Solve Rohingya crisis or it may fuel extremism

PM urges UN, also calls for an immediate end to Russia-Ukraine war

Solve Rohingya crisis or it may fuel extremism

Bangladeshi Prime Minister Sheikh Hasina (Photo: IANS)

Calling upon the United Nations to play an effective role in solving the Rohingya crisis, Prime Minister Sheikh Hasina has warned that the problem may affect the security and stability of the entire region, and beyond if it persists.

She made the call while delivering her speech in the 77th session of the United Nations General Assembly on Friday.

Like the previous years, she addressed the UNGA in Bangla. The theme of this year’s general debate is “A watershed moment: transformative solutions to interlocking challenges”.


Hasina said Bangladesh last month marked five years of the 2017 Rohingya mass exodus.

“Not a single Rohingya was repatriated to their ancestral home in Myanmar, despite our bilateral engagements with Myanmar, discussions with partners in trilateral format and engagements with the UN and other partners to assist Myanmar to create necessary conditions for safe and dignified repatriation,” she said.

The PM said the ongoing political turmoil and armed conflicts in Myanmar has made the Rohingya repatriation more difficult.

She said the prolonged presence of the Rohingyas in Bangladesh has caused serious ramifications on its economy, environment, security, and socio-political stability.

“Uncertainty over repatriation has led to widespread frustration. Cross border organised crimes including human and drug trafficking are on the rise.”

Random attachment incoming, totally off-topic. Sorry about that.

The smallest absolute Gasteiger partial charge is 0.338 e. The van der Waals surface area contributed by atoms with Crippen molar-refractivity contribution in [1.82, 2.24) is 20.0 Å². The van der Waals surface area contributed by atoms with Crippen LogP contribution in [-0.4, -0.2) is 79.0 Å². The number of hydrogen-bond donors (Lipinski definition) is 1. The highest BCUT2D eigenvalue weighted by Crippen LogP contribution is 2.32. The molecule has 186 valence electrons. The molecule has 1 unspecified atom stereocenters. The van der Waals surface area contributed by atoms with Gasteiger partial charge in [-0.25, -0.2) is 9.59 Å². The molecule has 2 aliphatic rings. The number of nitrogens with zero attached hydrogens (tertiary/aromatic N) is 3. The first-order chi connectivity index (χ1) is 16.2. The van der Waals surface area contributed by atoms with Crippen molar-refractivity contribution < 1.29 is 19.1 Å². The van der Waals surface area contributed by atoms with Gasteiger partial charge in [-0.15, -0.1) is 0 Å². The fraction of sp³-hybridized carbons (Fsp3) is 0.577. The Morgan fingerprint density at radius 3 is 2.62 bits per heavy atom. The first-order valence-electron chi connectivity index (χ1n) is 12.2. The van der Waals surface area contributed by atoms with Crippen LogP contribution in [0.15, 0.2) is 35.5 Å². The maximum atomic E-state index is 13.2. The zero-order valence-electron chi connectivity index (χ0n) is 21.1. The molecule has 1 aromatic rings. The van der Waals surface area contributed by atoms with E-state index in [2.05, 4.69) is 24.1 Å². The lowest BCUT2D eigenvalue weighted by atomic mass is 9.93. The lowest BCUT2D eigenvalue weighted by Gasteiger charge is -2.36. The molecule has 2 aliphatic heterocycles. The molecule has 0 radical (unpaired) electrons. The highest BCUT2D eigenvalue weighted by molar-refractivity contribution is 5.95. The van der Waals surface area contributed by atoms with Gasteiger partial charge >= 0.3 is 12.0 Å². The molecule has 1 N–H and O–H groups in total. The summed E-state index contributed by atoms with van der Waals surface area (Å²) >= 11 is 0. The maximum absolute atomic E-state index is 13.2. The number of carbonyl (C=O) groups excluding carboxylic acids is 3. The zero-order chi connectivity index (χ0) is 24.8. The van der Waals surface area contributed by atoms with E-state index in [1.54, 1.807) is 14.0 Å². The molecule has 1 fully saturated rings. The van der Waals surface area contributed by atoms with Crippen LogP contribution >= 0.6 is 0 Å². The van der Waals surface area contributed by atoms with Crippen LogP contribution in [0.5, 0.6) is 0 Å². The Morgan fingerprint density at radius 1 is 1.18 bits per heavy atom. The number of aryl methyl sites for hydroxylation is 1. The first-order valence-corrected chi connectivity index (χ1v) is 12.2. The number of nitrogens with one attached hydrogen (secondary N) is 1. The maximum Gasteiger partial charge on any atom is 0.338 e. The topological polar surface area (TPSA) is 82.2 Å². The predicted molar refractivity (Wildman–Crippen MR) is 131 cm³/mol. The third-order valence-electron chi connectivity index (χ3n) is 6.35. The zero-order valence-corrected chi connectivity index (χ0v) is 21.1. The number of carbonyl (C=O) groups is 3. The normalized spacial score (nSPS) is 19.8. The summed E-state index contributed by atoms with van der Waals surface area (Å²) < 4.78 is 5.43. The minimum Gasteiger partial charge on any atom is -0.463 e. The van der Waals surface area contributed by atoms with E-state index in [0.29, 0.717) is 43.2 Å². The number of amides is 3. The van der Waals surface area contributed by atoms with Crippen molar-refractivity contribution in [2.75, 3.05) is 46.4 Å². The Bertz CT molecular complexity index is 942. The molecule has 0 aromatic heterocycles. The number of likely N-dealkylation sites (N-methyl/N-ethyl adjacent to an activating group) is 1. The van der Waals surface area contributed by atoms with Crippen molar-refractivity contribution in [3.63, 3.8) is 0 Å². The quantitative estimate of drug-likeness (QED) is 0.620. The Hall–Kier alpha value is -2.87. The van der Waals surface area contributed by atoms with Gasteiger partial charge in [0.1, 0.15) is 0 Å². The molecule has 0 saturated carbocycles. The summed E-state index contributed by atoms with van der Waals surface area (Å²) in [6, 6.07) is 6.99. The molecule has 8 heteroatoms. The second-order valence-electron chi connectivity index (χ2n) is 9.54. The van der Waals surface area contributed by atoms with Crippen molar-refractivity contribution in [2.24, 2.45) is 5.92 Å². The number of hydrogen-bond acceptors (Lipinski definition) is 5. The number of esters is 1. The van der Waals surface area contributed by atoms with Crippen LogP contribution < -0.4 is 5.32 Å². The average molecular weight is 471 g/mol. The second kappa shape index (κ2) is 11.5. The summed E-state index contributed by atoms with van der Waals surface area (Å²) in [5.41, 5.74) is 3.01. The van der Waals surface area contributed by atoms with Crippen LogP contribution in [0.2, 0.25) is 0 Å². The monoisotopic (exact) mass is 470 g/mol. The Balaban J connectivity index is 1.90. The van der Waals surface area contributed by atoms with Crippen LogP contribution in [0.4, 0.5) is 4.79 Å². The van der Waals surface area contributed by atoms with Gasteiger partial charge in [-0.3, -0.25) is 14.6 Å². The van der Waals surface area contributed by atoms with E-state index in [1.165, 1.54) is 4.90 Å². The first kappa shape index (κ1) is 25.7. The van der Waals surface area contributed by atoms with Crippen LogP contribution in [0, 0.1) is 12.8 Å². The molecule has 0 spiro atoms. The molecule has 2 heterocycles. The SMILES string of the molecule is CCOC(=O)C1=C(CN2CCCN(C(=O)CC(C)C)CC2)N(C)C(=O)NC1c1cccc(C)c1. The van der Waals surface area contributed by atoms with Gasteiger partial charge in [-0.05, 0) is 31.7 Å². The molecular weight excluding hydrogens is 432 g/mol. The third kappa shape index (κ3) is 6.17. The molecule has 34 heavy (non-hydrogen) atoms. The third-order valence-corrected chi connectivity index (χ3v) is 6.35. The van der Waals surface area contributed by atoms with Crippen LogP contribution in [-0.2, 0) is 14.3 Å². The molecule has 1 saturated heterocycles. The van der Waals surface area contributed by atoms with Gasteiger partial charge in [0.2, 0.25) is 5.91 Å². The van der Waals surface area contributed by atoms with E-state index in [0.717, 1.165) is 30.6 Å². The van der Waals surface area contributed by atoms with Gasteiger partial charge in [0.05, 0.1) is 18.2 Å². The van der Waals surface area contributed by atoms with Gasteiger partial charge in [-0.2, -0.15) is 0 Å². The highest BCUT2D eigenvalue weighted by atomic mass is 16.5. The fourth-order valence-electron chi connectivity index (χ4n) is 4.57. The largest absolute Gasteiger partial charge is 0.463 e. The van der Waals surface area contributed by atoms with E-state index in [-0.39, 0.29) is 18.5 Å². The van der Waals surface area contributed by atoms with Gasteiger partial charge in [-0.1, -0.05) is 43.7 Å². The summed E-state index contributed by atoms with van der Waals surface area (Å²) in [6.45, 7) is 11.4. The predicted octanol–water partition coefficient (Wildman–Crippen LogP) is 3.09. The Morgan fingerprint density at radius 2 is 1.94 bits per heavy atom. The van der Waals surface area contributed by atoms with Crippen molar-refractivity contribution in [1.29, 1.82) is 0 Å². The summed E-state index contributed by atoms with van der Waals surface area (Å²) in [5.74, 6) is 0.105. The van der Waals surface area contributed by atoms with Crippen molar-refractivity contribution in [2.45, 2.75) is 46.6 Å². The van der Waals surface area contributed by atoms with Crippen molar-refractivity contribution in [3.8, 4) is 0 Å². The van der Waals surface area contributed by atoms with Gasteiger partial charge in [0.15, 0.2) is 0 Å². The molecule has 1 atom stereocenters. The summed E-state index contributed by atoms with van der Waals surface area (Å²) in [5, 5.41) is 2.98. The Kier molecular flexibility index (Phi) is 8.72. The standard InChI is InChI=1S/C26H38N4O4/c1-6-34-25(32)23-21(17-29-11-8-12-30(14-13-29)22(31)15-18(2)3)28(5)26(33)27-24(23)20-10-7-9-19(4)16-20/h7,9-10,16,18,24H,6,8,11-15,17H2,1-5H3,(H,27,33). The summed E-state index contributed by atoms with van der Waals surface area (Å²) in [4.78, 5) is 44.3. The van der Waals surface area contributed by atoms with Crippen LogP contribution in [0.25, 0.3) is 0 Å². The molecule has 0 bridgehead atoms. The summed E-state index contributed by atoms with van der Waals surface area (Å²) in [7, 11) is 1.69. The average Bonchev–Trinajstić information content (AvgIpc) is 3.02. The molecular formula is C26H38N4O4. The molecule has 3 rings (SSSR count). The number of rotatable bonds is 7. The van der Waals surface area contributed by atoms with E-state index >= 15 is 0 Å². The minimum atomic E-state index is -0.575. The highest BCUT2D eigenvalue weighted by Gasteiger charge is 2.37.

She expressed concern that this situation could potentially fuel radicalisation.

Talking about the Ukraine-Russia war, she demanded an immediate end to the fighting and resulting sanctions for the sake of lives and livelihoods of the people throughout the world.

“We want the end of Russia-Ukraine war. Due to sanctions, and counter-sanctions, not a single country, rather the entire mankind including women and children is punished,” she said.

The PM mentioned that the impact of the war does not remain confined to one country, rather puts the lives and livelihoods of the people of all nations in greater risk, and infringes their human rights. “People are deprived of food, shelter, healthcare and education.”

Hasina said children suffer the most in particular and their future sinks into darkness. “I urge the conscience of the world community — stop the arms race, war and sanctions. Ensure food and security of the children. Establish peace.”

The premier said she wanted to see a peaceful world with enhanced cooperation and solidarity, shared prosperity and collective actions. “We share one planet, and we owe it to our future generations to leave it in a better shape.”

She said all believe that antagonism like war or economic sanctions, counter-sanctions can never bring good to any nation. “Dialogue is the best way to resolve crises and disputes.”